Acupuncture for sciatica


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Acupuncture can offer a viable solution for the management of a number of conditions, including some which often don’t respond well to other modes of treatment. In these instances, acupuncture can provide a valuable tool to complement standard medical care, and in the treatment of sciatica, acupuncture has proven to be a useful practice.

What is sciatica?

Also known as sciatic neuritis, this condition is a painful result of aggravation to the sciatic nerve. This is a large nerve cell with five roots from the spinal cord, any of which can be irritated or compressed to trigger the condition.

Like all nerve cells, the sciatic nerve is an important part of a networking system that sends signals to and from the brain and spinal cord. This particular nerve is a large one with many branches into the muscles of the lower body. The sciatic nerve runs from the lower back and down into the lower limb, passing through the buttocks on the way. It has the prestigious position of being the longest nerve cell in the body, and is absolutely essential to the healthy workings of our lower body.

As mentioned above, the condition sciatica is caused by any aggravation of the sciatic nerve or the branches running into this nerve from the spinal cord. The main symptom of the condition is pain, which can be experienced in virtually any part of the lower body because of the sciatic nerve’s important and prominent roles. The most common areas affected by sciatica are usually the buttocks and lower back however, and accompanying the pain so characteristic of the condition is often numbness, weakness in the lower body, a tingling sensation or pins and needles, and in some cases difficulty in motor control (moving the leg).

Interestingly enough the pain of sciatica is usually restricted to one side of the body, and is often aggravated by poor weather. Sciatica itself is a set of symptoms rather than an actual disease or injury, and in order for the condition to be resolved the actual underlying cause needs to be determined and then addressed.

The most common causes of sciatica involve compression of nerves in the spine. This can be caused by injury or damage to the bones making up the spine (backbone or vertebral column) that can cause a misalignment of vertebrae or spinal disc herniation (painful swelling and protrusion after injury to the soft tissue of the spine). 

Pregnancy is also a common cause of sciatica as it involves an increase in the amount of stress placed on the lower back. The additional weight of an unborn child, particularly in the third trimester where said child will put on most of his or her size and weight, can press on the large sciatic nerve. This poses no danger to the foetus and usually resolves after pregnancy. The only risk involved in pregnancy induced sciatica is that of falling or tripping because of numbness or weakness in the lower limb.

Treatment of sciatica, as mentioned briefly earlier in this article, will revolve around managing the symptoms and treating the underlying cause. Depending on the nature of the spinal injury causing sciatica, you may be provided with such treatments as non-steroidal anti-inflammatory drugs (NSAIDs), muscle relaxants, physical therapy, or surgery. These will usually be offered alongside pain management therapies like analgesic medications.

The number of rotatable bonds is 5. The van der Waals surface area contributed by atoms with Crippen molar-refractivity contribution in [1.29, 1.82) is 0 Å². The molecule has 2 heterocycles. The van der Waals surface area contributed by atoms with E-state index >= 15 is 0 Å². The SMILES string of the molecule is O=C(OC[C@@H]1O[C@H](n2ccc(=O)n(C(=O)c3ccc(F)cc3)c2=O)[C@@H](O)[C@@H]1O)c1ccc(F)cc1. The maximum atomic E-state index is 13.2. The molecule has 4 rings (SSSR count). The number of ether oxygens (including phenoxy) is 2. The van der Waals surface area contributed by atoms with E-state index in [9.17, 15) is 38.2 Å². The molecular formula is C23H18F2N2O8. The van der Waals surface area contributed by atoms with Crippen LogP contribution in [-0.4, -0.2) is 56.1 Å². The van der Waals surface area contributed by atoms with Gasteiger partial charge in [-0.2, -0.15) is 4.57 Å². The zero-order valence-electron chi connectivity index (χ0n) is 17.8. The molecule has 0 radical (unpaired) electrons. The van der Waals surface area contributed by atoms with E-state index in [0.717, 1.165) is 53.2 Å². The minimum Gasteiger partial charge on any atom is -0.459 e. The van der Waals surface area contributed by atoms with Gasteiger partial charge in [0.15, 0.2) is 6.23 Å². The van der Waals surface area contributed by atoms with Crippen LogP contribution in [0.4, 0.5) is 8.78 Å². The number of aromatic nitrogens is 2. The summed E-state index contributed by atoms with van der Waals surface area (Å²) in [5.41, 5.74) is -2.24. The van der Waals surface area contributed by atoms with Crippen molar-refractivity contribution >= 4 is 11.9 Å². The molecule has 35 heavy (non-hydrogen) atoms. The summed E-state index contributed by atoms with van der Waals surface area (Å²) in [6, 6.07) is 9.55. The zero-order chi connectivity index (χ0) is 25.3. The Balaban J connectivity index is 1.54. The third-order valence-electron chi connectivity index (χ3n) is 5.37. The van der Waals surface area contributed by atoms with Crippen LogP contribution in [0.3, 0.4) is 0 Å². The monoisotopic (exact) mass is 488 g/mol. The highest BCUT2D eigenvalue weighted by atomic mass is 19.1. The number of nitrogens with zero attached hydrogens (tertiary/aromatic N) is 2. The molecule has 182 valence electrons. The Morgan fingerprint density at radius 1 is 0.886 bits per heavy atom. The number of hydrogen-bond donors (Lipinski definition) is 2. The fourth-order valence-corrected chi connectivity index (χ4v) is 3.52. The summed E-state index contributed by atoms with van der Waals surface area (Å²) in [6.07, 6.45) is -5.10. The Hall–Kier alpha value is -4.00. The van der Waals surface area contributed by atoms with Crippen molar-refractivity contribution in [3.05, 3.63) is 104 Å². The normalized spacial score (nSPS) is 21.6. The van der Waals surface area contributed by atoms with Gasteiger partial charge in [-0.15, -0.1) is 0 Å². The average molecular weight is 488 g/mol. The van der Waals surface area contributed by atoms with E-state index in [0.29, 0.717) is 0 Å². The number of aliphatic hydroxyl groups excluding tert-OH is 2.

How can acupuncture help treat sciatica?

While still subject to some debate, acupuncture has helped people across the world manage a variety of pain problems. The treatment itself involves the application of needles at specific points relevant to the part of the body that is unwell, and in doing so, relieving pain and restoring good health.

While still inconclusive, research into the effectiveness of acupuncture in treating and managing has proven promising, suggesting that acupuncture has a real and valuable application in the management of the disease. Further research into the effectiveness of the treatment is still needed before any conclusions can be reached, but for now, acupuncture may offer patients struggling to manage their sciatica an alternative therapy.

If you are interested in pursuing acupuncture then you should always talk to your doctor about the matter first, and ensure that you are still receiving the standard medical care advised by your doctor to resolve the condition.

To safely and reliably receive acupuncture care, the best thing to do is find a qualified and experienced acupuncturist registered with a professional body like the British Acupuncture Council. While acupuncture is not subject to statutory regulation here in the UK, there are voluntary organisations to which acupuncturists can apply for membership. Membership with these institutions means that a practitioner has to abide by certain codes of conduct and professional requirements, offering you peace of mind in your choice of service provider.

Your sessions with the acupuncturist will usually involve the provision of a medical history and a physical exam. These will allow the acupuncturist a chance to understand the nature of your problem, and to determine whether or not acupuncture can help you. If treatment is the right course of action for you, then your acupuncturist will apply extremely fine (and usually painless) needles to specific acupoints that target the sciatic nerve and spine to relieve the condition.


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